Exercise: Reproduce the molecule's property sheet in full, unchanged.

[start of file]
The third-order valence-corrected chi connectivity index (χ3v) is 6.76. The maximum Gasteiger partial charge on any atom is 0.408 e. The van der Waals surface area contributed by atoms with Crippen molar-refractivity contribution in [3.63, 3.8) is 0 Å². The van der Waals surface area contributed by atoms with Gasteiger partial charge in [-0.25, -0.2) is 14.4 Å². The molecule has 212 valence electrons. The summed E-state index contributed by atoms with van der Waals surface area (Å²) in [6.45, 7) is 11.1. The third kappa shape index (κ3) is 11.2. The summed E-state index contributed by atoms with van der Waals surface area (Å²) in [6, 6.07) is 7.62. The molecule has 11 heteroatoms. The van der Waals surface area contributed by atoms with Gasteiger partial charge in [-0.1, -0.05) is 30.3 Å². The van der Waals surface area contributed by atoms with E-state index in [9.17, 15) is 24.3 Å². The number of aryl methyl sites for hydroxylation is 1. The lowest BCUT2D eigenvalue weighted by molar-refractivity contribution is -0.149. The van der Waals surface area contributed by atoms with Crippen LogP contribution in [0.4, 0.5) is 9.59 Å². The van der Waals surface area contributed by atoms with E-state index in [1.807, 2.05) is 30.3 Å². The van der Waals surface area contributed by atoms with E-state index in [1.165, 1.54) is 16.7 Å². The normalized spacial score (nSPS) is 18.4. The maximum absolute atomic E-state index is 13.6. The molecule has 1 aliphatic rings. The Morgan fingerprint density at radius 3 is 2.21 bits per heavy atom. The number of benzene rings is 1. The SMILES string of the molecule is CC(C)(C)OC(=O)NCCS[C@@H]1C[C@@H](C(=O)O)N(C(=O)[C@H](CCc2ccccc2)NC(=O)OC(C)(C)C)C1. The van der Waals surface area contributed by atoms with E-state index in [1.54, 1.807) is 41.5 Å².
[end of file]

The third-order valence-corrected chi connectivity index (χ3v) is 6.76. The maximum Gasteiger partial charge on any atom is 0.408 e. The van der Waals surface area contributed by atoms with Crippen molar-refractivity contribution in [3.63, 3.8) is 0 Å². The van der Waals surface area contributed by atoms with Gasteiger partial charge in [-0.25, -0.2) is 14.4 Å². The molecule has 212 valence electrons. The summed E-state index contributed by atoms with van der Waals surface area (Å²) in [6.45, 7) is 11.1. The third kappa shape index (κ3) is 11.2. The summed E-state index contributed by atoms with van der Waals surface area (Å²) in [6, 6.07) is 7.62. The molecule has 11 heteroatoms. The van der Waals surface area contributed by atoms with Gasteiger partial charge in [-0.1, -0.05) is 30.3 Å². The van der Waals surface area contributed by atoms with E-state index in [9.17, 15) is 24.3 Å². The number of aryl methyl sites for hydroxylation is 1. The lowest BCUT2D eigenvalue weighted by molar-refractivity contribution is -0.149. The van der Waals surface area contributed by atoms with Crippen LogP contribution in [0.4, 0.5) is 9.59 Å². The van der Waals surface area contributed by atoms with E-state index in [1.807, 2.05) is 30.3 Å². The van der Waals surface area contributed by atoms with E-state index in [1.165, 1.54) is 16.7 Å². The normalized spacial score (nSPS) is 18.4. The maximum absolute atomic E-state index is 13.6. The molecule has 1 aliphatic rings. The Morgan fingerprint density at radius 3 is 2.21 bits per heavy atom. The number of benzene rings is 1. The SMILES string of the molecule is CC(C)(C)OC(=O)NCCS[C@@H]1C[C@@H](C(=O)O)N(C(=O)[C@H](CCc2ccccc2)NC(=O)OC(C)(C)C)C1. The van der Waals surface area contributed by atoms with E-state index in [1.54, 1.807) is 41.5 Å².